Posts tagged ‘zhejiang province’

04/09/2014

Businessman caught in Colombia is China’s first economic fugitive extradited from Latin America | South China Morning Post

A businessman from Zhejiang province, who was arrested in Colombia over allegations he fled the mainland after leaving debts totalling millions of yuan, was repatriated to China yesterday.

a-yiwu.jpg

The case is the first time the mainland has extradited an economic fugitive from a Latin American country, China News Service reported.

The 35-year-old suspect, whose surname was given as Wu, was arrested in Colombia on August 28, it said.

He owned a trading company in Yiwu city and reportedly fled China on a flight from Shanghai‘s Pudong International Airport on September 9, 2012.

He had allegedly left unpaid debts totalling more than four million yuan (more than HK$5 million).

Zhejiang police launched an investigation into Wu about a month later, and order for his arrest was issued in December 2012.

After cooperating with Interpol, Zhejiang police discovered in July that Wu was in Colombia, said Ding Pinglian, of the Zhejiang provincial police bureau.

Four police officers were then sent to Colombia to assist with Wu’s arrest and extradition.

Wu is expected to stand trial in Yiwu, China News Service reported.

A total of 11 people suspected of economic crime have been repatriated since the Ministry of Public Security launched a campaign to return fugitives in July, the report said.

The ministry said last month that more than 150 mainlanders suspected of economic crimes were in the United States, which had become the “top destination” for Chinese fugitives.

via Businessman caught in Colombia is China’s first economic fugitive extradited from Latin America | South China Morning Post.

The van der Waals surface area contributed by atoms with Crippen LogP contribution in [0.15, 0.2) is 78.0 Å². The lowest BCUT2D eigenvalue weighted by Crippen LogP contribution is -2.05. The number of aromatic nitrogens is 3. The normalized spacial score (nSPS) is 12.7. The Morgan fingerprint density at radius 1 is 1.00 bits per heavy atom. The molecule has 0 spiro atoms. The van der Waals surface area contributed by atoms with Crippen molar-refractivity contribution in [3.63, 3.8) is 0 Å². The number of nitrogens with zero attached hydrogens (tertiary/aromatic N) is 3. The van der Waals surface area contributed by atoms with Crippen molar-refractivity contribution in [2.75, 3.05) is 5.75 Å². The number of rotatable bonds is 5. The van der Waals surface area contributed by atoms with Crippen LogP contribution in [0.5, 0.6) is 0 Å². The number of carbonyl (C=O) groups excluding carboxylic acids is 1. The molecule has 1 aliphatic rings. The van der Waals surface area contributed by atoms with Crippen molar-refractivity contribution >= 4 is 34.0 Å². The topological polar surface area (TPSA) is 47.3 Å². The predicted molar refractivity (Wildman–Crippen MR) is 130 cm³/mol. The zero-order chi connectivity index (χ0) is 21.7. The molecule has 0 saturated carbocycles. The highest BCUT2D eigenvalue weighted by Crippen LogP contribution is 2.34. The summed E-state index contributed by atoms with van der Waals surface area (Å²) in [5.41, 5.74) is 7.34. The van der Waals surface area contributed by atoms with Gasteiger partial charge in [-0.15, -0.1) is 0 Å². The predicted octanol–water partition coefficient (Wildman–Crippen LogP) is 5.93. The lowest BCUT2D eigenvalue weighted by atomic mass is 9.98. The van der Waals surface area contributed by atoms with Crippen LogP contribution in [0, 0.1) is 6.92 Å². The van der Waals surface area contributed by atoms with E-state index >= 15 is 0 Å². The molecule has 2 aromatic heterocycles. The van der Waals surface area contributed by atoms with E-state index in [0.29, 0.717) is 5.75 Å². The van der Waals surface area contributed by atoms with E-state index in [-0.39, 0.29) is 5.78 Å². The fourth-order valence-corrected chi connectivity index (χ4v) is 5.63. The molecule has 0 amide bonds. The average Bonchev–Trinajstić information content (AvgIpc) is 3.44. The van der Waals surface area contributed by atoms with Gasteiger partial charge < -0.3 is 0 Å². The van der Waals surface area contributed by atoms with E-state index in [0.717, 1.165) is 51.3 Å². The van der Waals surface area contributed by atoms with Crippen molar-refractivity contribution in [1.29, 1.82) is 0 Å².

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30/06/2014

Who Needs Science? China Province Orders Water Pollution ‘Swim Test’ – China Real Time Report – WSJ

Zhejiang Province is administering a swim test for its cadres, but not for the purpose you might think.

The coastal province is trying to get officials to jump into local rivers as part of an effort to battle China’s notorious water pollution.

“The public doesn’t get to know what water standards are from data, but from using it. Swimming can be used to judge this, (and) leading officials should do the test,” Zhejiang People’s Congress deputy director Mao Linsheng said at a recent meeting (in Chinese).

It’s not clear exactly what the province hopes to accomplish with the new initiative. There’s a rich political symbolism associated with leaders swimming in rivers in China thanks to Mao Zedong, who took a famous dip in the Yangtze River in 1966, accompanied by a team of bodyguards and 5,000 admirers, to prove he was still robust on the eve of the Cultural Revolution. But the destruction wrought in the decade following the Great Helmsman’s swim makes it a dubious template for today’s officials.

There’s also the question of whether Mao would be willing to swim in any of China’s rivers were he still alive today. Nearly 60% of China’s water is either moderately or seriously polluted, according to the Ministry of Land and Resources’s annual report released this April.